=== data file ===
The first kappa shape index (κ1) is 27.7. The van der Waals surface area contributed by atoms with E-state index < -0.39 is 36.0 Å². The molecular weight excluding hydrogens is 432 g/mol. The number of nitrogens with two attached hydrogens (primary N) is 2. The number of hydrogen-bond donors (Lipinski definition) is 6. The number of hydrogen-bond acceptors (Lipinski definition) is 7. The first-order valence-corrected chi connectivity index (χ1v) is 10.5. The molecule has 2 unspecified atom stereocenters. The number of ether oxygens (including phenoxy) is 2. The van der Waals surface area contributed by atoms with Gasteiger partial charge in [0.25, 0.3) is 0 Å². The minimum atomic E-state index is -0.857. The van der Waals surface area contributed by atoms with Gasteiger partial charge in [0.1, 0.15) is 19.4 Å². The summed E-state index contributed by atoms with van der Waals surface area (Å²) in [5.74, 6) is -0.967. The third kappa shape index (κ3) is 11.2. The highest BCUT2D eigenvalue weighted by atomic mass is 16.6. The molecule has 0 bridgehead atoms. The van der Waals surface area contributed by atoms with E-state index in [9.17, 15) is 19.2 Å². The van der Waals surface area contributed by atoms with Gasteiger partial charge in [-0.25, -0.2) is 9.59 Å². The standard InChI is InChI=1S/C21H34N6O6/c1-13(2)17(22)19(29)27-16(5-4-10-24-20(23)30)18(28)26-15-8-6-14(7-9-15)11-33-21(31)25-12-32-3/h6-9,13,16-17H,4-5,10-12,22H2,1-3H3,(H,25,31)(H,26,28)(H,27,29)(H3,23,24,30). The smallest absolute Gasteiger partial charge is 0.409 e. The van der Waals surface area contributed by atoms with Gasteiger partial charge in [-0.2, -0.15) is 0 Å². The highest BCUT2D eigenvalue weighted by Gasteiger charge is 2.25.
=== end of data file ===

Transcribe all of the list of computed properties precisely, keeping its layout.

The first kappa shape index (κ1) is 27.7. The van der Waals surface area contributed by atoms with E-state index < -0.39 is 36.0 Å². The molecular weight excluding hydrogens is 432 g/mol. The number of nitrogens with two attached hydrogens (primary N) is 2. The number of hydrogen-bond donors (Lipinski definition) is 6. The number of hydrogen-bond acceptors (Lipinski definition) is 7. The first-order valence-corrected chi connectivity index (χ1v) is 10.5. The molecule has 2 unspecified atom stereocenters. The number of ether oxygens (including phenoxy) is 2. The van der Waals surface area contributed by atoms with Gasteiger partial charge in [0.25, 0.3) is 0 Å². The minimum atomic E-state index is -0.857. The van der Waals surface area contributed by atoms with Gasteiger partial charge in [0.1, 0.15) is 19.4 Å². The summed E-state index contributed by atoms with van der Waals surface area (Å²) in [5.74, 6) is -0.967. The third kappa shape index (κ3) is 11.2. The highest BCUT2D eigenvalue weighted by atomic mass is 16.6. The molecule has 0 bridgehead atoms. The van der Waals surface area contributed by atoms with E-state index in [9.17, 15) is 19.2 Å². The van der Waals surface area contributed by atoms with Gasteiger partial charge in [-0.25, -0.2) is 9.59 Å². The standard InChI is InChI=1S/C21H34N6O6/c1-13(2)17(22)19(29)27-16(5-4-10-24-20(23)30)18(28)26-15-8-6-14(7-9-15)11-33-21(31)25-12-32-3/h6-9,13,16-17H,4-5,10-12,22H2,1-3H3,(H,25,31)(H,26,28)(H,27,29)(H3,23,24,30). The smallest absolute Gasteiger partial charge is 0.409 e. The van der Waals surface area contributed by atoms with Gasteiger partial charge in [-0.2, -0.15) is 0 Å². The highest BCUT2D eigenvalue weighted by Gasteiger charge is 2.25.